Eleanor harbors a great deal of guilt for a past transgression, so she is not even convinced that she deserves to be happy. But despite her prickly, antisocial exterior, she is more generous and courageous than even she knows, and as the novel progresses and she forges new friendships, she starts to differentiate between the judgmental assertions in her mind and the unexpected possibility of love and forgiveness.
There are also many laugh-out-loud moments, such as this one, from Raymond and Eleanor’s hospital visit to Sammy:
“How are you feeling, then, Mr. Thom?” Raymond asked him. “Did you have a good night?”
“Call me Sammy, son—there’s no need to stand on ceremony. I’m doing fine, thanks; I’ll be right as rain in no time. You and your wife here saved my life, though, no two ways about it.”
I felt Raymond shift in his chair and I leaned forward.
“Mr. Thom,” I said.
He raised his eyebrows, then waggled them at me in quite a disconcerting way. “Sammy,” I said, correcting myself, and he nodded at me.
“I’m afraid I have to clarify a couple of factual inaccuracies,” I said. “Firstly, we did not save your life. Credit for that must go to the Ambulance Service, whose staff, although somewhat brusque, did what was necessary to stabilize your condition whilst they brought you here. The medical team at the hospital, including the anesthetist and the orthopedic surgeon who operated on your hip, alongside the many other health-care professionals who have carried out your postoperative care—it is they who saved you, if anyone did. Raymond and I merely summoned assistance and kept you company until such time as the National Health Service took responsibility.”
“Aye, God bless the NHS, right enough,” said Raymond, interrupting rudely. I gave him one of my sternest looks.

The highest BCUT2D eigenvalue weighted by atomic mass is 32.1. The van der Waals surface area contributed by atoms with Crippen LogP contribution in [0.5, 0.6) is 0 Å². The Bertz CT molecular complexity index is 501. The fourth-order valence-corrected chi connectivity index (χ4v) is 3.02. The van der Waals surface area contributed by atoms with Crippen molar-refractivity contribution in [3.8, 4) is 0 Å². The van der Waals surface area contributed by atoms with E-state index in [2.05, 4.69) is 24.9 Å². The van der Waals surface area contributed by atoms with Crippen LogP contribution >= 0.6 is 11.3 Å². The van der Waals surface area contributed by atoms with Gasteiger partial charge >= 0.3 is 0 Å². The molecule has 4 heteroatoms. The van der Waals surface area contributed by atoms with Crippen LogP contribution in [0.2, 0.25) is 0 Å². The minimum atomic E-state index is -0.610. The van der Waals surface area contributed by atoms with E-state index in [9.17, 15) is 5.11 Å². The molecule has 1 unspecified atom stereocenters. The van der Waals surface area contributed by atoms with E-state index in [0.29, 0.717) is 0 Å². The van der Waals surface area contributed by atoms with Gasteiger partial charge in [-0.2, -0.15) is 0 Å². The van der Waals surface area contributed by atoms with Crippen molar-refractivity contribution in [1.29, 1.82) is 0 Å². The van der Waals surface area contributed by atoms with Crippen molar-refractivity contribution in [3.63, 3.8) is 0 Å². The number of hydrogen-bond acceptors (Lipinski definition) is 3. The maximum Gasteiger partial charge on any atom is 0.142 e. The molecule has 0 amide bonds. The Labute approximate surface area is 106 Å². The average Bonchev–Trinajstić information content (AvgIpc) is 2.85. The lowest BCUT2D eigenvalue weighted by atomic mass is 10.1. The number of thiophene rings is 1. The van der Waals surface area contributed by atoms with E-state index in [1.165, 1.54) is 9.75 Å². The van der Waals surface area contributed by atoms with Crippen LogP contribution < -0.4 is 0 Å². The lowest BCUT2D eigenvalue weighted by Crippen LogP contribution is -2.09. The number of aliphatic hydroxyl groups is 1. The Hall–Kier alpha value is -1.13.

“Furthermore,” I continued, “I should clarify posthaste that Raymond and myself are merely coworkers. We are most certainly not married to one another.” I stared hard at Sammy, making sure that he was in no doubt. Sammy looked at Raymond. Raymond looked at Sammy. There was a silence which, to me, seemed slightly awkward. Raymond sat forward in his chair.
“So, eh, where do you live then, Sammy? What were you up to the other day when you had your accident?” he asked.
Besides the touches of irony, and the novel’s redemptive aspect, another thing I loved in this book was the way it did not shy away from the daily struggles and sadness of life, while at the same time maintaining its hopeful, light and quirky touch.
Even with all that Eleanor had suffered, I felt no pity for her, only sympathy, because of her unflinching courage. She might not be conventionally appealing, but there is nonetheless an admirable core in her.
There was more than one twist to the story that I did not see coming at all, but all the pieces fit together almost seamlessly. I don’t want to say too much about the romance for that reason.
My one caveat is small; I did not really understand why Eleanor’s life took the turn this book portrays at that precise moment. I would have expected her to get closer to people a bit earlier in her life.
Otherwise, it’s hard to capture just how terrific this book is; the whole here is greater than the sum of its parts. Eleanor Oliphant is Completely Fine is a near-magical book, and deserves an A-.